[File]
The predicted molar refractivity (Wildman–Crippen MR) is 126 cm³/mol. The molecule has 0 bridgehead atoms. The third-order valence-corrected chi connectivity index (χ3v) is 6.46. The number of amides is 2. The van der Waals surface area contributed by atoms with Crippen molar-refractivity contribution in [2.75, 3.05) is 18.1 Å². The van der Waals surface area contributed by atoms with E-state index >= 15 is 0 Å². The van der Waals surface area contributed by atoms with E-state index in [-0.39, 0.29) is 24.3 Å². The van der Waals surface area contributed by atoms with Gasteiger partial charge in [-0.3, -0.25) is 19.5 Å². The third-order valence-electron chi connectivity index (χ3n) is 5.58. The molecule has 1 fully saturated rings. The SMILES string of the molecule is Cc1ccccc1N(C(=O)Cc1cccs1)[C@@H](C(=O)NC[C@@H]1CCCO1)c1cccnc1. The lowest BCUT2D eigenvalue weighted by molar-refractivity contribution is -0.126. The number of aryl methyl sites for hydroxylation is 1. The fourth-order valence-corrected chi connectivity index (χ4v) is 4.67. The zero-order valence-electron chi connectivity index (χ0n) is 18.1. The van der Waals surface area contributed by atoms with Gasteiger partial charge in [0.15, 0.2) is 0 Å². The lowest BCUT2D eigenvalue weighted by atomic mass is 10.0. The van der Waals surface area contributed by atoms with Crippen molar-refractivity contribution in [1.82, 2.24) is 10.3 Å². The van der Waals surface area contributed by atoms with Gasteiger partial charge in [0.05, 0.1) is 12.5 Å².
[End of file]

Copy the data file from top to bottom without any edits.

The predicted molar refractivity (Wildman–Crippen MR) is 126 cm³/mol. The molecule has 0 bridgehead atoms. The third-order valence-corrected chi connectivity index (χ3v) is 6.46. The number of amides is 2. The van der Waals surface area contributed by atoms with Crippen molar-refractivity contribution in [2.75, 3.05) is 18.1 Å². The van der Waals surface area contributed by atoms with E-state index >= 15 is 0 Å². The van der Waals surface area contributed by atoms with E-state index in [-0.39, 0.29) is 24.3 Å². The van der Waals surface area contributed by atoms with Gasteiger partial charge in [-0.3, -0.25) is 19.5 Å². The third-order valence-electron chi connectivity index (χ3n) is 5.58. The molecule has 1 fully saturated rings. The SMILES string of the molecule is Cc1ccccc1N(C(=O)Cc1cccs1)[C@@H](C(=O)NC[C@@H]1CCCO1)c1cccnc1. The lowest BCUT2D eigenvalue weighted by molar-refractivity contribution is -0.126. The number of aryl methyl sites for hydroxylation is 1. The fourth-order valence-corrected chi connectivity index (χ4v) is 4.67. The zero-order valence-electron chi connectivity index (χ0n) is 18.1. The van der Waals surface area contributed by atoms with Gasteiger partial charge in [0.15, 0.2) is 0 Å². The lowest BCUT2D eigenvalue weighted by atomic mass is 10.0. The van der Waals surface area contributed by atoms with Crippen molar-refractivity contribution in [1.82, 2.24) is 10.3 Å². The van der Waals surface area contributed by atoms with Gasteiger partial charge in [0.05, 0.1) is 12.5 Å².